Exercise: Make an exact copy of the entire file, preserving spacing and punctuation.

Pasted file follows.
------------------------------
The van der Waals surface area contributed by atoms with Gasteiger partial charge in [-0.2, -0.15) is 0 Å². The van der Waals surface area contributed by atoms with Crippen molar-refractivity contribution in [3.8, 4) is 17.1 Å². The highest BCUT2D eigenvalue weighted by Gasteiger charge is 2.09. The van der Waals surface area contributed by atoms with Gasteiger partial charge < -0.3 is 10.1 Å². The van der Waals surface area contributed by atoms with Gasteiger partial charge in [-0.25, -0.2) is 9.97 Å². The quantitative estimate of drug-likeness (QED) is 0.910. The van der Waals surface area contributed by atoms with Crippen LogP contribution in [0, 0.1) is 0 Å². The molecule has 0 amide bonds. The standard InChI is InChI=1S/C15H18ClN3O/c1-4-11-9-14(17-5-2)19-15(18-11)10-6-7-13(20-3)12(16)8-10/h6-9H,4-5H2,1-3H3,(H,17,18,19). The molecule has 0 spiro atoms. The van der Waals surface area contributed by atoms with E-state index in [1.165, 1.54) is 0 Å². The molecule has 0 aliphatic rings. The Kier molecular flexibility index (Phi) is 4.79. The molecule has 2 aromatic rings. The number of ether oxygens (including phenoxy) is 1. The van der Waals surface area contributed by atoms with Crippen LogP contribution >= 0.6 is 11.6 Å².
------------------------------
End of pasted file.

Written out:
The van der Waals surface area contributed by atoms with Gasteiger partial charge in [-0.2, -0.15) is 0 Å². The van der Waals surface area contributed by atoms with Crippen molar-refractivity contribution in [3.8, 4) is 17.1 Å². The highest BCUT2D eigenvalue weighted by Gasteiger charge is 2.09. The van der Waals surface area contributed by atoms with Gasteiger partial charge < -0.3 is 10.1 Å². The van der Waals surface area contributed by atoms with Gasteiger partial charge in [-0.25, -0.2) is 9.97 Å². The quantitative estimate of drug-likeness (QED) is 0.910. The van der Waals surface area contributed by atoms with Crippen LogP contribution in [0, 0.1) is 0 Å². The molecule has 0 amide bonds. The standard InChI is InChI=1S/C15H18ClN3O/c1-4-11-9-14(17-5-2)19-15(18-11)10-6-7-13(20-3)12(16)8-10/h6-9H,4-5H2,1-3H3,(H,17,18,19). The molecule has 0 spiro atoms. The van der Waals surface area contributed by atoms with E-state index in [1.165, 1.54) is 0 Å². The molecule has 0 aliphatic rings. The Kier molecular flexibility index (Phi) is 4.79. The molecule has 2 aromatic rings. The number of ether oxygens (including phenoxy) is 1. The van der Waals surface area contributed by atoms with Crippen LogP contribution >= 0.6 is 11.6 Å².